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December 4, 2021

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Pouches aim to take leftover prescription drugs out of valley homes

Drug pouch

Ricardo Torres-Cortez

Students of Roseman University’s College of Pharmacy demonstrate how drug deactivation pouches work Thursday, Dec. 1, 2016. The school was given 60,000 of the packages in an effort to counter opioid abuse in Southern Nevada.

A student poured warm water into a cup, opened a purple plastic package, dumped the pills — Tic Tacs on this occasion — and streamed water on them before sealing the pouch.

She was demonstrating how easy it is to render unused or expired prescription pills useless in a matter of seconds in a lab at a pharmacy school in Henderson on Thursday.

The pouch was one of 60,000 donated to the Roseman University College of Pharmacy by Mallinckrodt Pharmaceuticals.

It's an effort to help combat the opioid epidemic in Southern Nevada, which is part of a national problem, said state Sen. Patricia Farley, who spoke before the presentation.

A student narrating the presentation explained the simple chemistry of the process: The drug contents bind to charcoal inside the pouch and are deactivated. The pouch can then be sealed and discarded with the household trash, its contents rendered safe for landfills.

The school said it will distribute them to local families at community events, such as health fairs.

Farley cited Centers for Disease Control and Prevention stats that show opiates have become an increasing problem. For instance, there was about a 200 percent increase of opioid-related deaths from 2001 to 2014.

The same numbers show that 61 percent of all drug-overdose deaths in the U.S. in 2014 were caused by opiates, including heroin, according to the CDC.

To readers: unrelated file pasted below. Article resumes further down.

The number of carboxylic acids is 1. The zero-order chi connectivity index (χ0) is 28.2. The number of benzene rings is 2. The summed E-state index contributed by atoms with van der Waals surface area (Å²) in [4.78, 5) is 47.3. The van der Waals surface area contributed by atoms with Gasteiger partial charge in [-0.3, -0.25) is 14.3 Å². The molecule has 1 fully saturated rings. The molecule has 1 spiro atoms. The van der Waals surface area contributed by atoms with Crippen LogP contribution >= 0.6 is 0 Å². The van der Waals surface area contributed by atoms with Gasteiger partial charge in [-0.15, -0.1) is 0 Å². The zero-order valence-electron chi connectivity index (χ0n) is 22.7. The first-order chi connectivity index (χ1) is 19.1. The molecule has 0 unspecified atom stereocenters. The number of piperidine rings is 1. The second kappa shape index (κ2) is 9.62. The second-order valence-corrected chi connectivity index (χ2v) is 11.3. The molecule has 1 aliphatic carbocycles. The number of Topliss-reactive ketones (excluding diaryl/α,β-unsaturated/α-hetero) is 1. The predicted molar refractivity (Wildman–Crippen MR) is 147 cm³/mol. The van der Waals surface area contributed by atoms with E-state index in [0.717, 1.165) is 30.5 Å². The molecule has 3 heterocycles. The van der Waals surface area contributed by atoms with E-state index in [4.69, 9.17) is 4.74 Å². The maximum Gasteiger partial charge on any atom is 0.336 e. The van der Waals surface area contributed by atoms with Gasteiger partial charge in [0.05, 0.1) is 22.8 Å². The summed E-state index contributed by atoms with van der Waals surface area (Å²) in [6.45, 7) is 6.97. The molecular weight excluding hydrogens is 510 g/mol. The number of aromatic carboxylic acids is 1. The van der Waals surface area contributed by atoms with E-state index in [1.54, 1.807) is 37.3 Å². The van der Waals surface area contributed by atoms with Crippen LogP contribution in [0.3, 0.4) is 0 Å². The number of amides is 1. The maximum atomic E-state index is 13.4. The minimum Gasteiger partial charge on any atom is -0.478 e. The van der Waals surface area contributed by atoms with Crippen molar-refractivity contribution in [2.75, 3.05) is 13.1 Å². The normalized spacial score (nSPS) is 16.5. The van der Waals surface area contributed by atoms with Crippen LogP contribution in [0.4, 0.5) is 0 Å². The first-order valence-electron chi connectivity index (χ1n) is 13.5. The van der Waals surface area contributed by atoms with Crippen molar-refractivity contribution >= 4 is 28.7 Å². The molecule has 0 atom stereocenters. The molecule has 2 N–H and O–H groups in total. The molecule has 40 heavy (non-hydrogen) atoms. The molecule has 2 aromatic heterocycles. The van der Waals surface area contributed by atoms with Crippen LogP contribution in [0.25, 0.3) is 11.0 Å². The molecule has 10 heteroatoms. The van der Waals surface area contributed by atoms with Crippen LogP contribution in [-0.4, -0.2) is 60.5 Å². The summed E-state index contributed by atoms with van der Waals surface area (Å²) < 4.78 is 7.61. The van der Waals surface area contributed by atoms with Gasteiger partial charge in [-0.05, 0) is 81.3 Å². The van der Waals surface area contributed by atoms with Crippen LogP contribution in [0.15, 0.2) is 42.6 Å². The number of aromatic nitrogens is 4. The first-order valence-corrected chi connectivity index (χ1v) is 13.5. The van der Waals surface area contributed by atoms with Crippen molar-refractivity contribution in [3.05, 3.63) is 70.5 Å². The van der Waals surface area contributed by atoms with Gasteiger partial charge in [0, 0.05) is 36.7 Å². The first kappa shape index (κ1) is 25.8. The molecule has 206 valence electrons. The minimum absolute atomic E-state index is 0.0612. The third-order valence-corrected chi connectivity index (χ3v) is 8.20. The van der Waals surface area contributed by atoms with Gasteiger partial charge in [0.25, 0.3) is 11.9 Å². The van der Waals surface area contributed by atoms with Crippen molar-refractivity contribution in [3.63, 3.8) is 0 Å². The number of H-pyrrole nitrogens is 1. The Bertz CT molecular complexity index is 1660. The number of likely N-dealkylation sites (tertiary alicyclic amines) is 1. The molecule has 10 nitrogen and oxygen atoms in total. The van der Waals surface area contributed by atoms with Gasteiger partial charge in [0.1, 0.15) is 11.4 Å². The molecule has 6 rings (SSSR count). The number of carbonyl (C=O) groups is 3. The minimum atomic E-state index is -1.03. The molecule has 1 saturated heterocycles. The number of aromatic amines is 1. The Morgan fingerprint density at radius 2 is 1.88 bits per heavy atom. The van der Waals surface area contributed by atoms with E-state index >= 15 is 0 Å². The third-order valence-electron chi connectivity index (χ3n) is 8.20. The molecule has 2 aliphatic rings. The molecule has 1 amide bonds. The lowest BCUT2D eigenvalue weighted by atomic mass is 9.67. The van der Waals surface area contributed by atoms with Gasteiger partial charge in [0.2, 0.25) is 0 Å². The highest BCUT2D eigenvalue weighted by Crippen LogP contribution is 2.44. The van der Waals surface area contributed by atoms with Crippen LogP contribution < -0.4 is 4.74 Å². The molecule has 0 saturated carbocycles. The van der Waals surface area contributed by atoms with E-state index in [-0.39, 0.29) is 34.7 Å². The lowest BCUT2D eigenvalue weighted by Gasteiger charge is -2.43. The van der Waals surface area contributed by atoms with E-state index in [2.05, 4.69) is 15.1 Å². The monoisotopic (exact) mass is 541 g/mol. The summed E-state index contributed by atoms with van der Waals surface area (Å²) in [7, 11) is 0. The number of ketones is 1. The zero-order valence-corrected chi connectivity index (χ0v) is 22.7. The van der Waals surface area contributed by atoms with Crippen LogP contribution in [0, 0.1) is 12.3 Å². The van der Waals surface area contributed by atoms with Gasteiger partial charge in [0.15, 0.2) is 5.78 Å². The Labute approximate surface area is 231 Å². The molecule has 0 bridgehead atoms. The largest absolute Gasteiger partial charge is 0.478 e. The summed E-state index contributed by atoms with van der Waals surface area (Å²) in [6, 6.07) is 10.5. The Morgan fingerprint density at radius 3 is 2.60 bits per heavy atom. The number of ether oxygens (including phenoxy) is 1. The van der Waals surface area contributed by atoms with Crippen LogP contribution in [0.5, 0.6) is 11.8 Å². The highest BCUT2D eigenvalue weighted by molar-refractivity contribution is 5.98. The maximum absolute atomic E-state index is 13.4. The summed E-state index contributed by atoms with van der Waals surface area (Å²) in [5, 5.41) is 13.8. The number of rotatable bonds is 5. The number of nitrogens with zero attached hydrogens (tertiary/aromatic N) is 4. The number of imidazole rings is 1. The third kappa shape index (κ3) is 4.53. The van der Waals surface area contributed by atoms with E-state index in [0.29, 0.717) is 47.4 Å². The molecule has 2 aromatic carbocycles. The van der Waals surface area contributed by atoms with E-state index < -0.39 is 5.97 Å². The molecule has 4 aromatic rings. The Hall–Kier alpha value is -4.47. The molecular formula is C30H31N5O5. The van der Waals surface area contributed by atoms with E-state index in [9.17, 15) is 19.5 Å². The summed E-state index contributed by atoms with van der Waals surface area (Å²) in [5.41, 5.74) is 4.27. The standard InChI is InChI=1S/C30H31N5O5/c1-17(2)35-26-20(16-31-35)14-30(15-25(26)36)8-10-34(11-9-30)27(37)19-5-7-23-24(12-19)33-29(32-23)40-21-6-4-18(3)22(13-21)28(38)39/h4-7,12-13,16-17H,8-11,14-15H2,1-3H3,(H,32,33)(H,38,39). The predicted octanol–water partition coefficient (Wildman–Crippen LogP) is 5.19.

Even if it's just through health care costs associated with opioids, the epidemic affects everyone, Farley said.

A CDC Youth Risk Behavior Survey last year showed that 17 percent of those questioned had admitted to taking prescription medications without a doctor's prescription.

"Where are our youth getting their prescription drugs from?" Assemblyman Nelson Araujo said during the event. "Frankly I think the answer for many of them — potentially — can be that they're getting them from their parents' medicine cabinet" or friends, and using them without knowing the consequences, he said.

"It's about prevention, it's about making sure that we make an extended effort to tackle this growing epidemic of opioid addiction and that we start here in our state," Araujo said.

If the packages are used effectively in Southern Nevada, about 2.7 million pills will be safely discarded, Mallinckrodt's Derek Naten said. About a million packages have been donated across the U.S.

"We recognize that prescription drug abuse and misuse is complex and a confounding problem and no one policy initiative or program will solve it,” Naten said. “Any solution will require a comprehensive approach."

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